New judgment on consequential damages

The Court of Appeal has recently overturned the 2014 Commercial Court decision in Transocean Drilling UK Ltd v Providence Resources Plc concerning the construction of a consequential loss clause in a drilling contract. The potential impact of this decision goes beyond drilling contracts and may signify the beginning of a change in the interpretation of consequential losses.

Transocean Drilling UK Ltd (“Transocean”) entered into a contract for the drilling of an appraisal well with Providence Resources Plc (“Providence”). Disputes arose concerning the payment of hire during periods of downtime and whether Providence’s wasted “spread costs” (by which we mean the cost of 3rd party personnel, equipment and services incurred during downtimes) were recoverable under the contract.

Clause 20 of the contract provided that each party indemnified and held the other harmless against its own consequential losses, a form of “knock for knock” clause. Consequential loss was defined as being any indirect or consequential losses/damage under English law, i.e. the second limb of Hadley v Baxendale and to the extent not covered by the foregoing:

…loss of use (including, without limitation, loss of use or the cost of the use of property, equipment, materials and services including without limitation, those provided by contractors or subcontractors…)” (Clause 20(ii)).

The parties accepted that Clause 20(i) did not apply. The “spread costs” were not pure consequential losses as per the second limb of Hadley v Baxendale. However, Transocean sought to argue (amongst others) that the costs were excluded under Clause 20(ii), falling within the meaning of “loss of use”.

The Commercial Court found that (1) Providence were not liable to pay hire to Transocean for periods where the delay was caused by Transocean’s own breach of contract and (2) Providence were entitled to recover their “spread costs” during such downtimes. Justice Popplewell concluded that the “spread costs” did not fall within Clause 20(ii). Transocean appealed the recoverability of “spread costs”.

Court of Appeal Decision
The question before the Court of Appeal was confined to whether or not the “spread costs” fell within Clause 20(ii).

The Court of Appeal allowed the appeal, concluding that the “spread costs” were consequential losses within the meaning of Clause 20(ii). Their reasoning was underpinned by the principle of freedom to contract. They concluded that the parties were of equal bargaining power and as such, should be free to agree terms, which the courts are then obliged to uphold.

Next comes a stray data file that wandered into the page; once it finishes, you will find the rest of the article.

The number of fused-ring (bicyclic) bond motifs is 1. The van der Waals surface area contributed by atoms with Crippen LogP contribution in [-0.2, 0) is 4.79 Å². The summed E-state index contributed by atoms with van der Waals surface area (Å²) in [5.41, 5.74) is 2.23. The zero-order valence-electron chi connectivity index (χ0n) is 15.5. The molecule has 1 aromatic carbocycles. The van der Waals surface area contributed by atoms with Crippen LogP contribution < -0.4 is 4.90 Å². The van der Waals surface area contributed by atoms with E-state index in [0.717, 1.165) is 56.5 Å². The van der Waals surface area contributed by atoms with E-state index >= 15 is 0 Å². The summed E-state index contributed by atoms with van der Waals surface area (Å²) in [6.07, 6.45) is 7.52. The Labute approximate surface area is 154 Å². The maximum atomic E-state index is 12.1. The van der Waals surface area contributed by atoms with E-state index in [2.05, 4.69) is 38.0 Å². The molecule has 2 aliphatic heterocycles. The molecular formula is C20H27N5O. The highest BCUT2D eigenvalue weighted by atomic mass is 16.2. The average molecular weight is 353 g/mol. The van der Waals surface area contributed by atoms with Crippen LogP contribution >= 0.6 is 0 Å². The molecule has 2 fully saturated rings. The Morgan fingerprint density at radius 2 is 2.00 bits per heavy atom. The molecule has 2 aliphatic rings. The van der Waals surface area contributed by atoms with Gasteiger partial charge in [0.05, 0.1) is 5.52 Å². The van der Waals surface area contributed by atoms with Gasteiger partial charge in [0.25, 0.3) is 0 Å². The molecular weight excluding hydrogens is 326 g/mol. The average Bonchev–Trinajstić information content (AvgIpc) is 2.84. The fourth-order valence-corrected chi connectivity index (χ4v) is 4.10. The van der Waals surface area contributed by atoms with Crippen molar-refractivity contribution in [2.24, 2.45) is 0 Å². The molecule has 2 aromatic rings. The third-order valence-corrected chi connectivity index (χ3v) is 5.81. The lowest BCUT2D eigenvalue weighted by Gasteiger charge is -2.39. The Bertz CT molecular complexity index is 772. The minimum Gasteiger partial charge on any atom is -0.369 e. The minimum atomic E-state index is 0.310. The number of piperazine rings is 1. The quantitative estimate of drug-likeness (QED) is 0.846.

The effect of Clause 20 was that the parties had agreed to give up their right to claim consequential losses, which might have otherwise been recoverable. However, since Clause 20 was part of a wider scheme for apportionment of losses, its meaning had to be considered in the context of the contract as a whole.

The starting point was to look at the ordinary and natural meaning of the clause. The natural meaning of “loss of use” (Clause 20(ii)) would refer to the loss of the ability to make use of property/equipment. However, the parties had widened its meaning by reference to a non-exhaustive list of examples contained in the brackets that followed. These included “the cost of the use of property”. The Court of Appeal concluded that the intention was to give the phrase “loss of use” a broad meaning, which would clearly include “spread costs”.

The Court of Appeal disagreed with the Commercial Court’s application of the contra preferentum rule. They did not consider Clause 20 to be one-sided or ambiguous in its wording, which are the requirements for the principle to apply. They also disagreed with the Commercial’s Court’s approach that a party would be unlikely to give up their basic right to recover damages, instead taking the view that the language of Clause 20 was sufficiently clear to override any such assumption. Both parties had agreed to give up their right to claim consequential losses from the other.

It is not yet known whether Providence intend to appeal the Court of Appeal decision.

Impact of the Decision
The Court of Appeal decision gives support to the general principle of freedom of contract, which will come as a relief to a number of industries where contracts routinely exclude consequential losses and/or include “knock for knock” provisions.

The decision may also have wider reaching effect. The Court of Appeal questioned whether certain lines of authority on consequential loss would be decided in the same way if heard today, when courts are more willing to look at the context of a particular contract. Whether this is just a passing comment is yet to be seen. If, however, it signifies a general change in the courts’ attitude to the interpretation of consequential loss, we could see a development in this area of the law, taking a turn away from the long-established principles.

The Commercial Court decision also remains of significance to the drilling industry, to the extent that it has clarified that day rates will not be payable for periods of down time caused by the contractors own poor maintenance. This is contrary to the general view held previously across the industry, but will be a welcome change result for operators/oil & gas companies.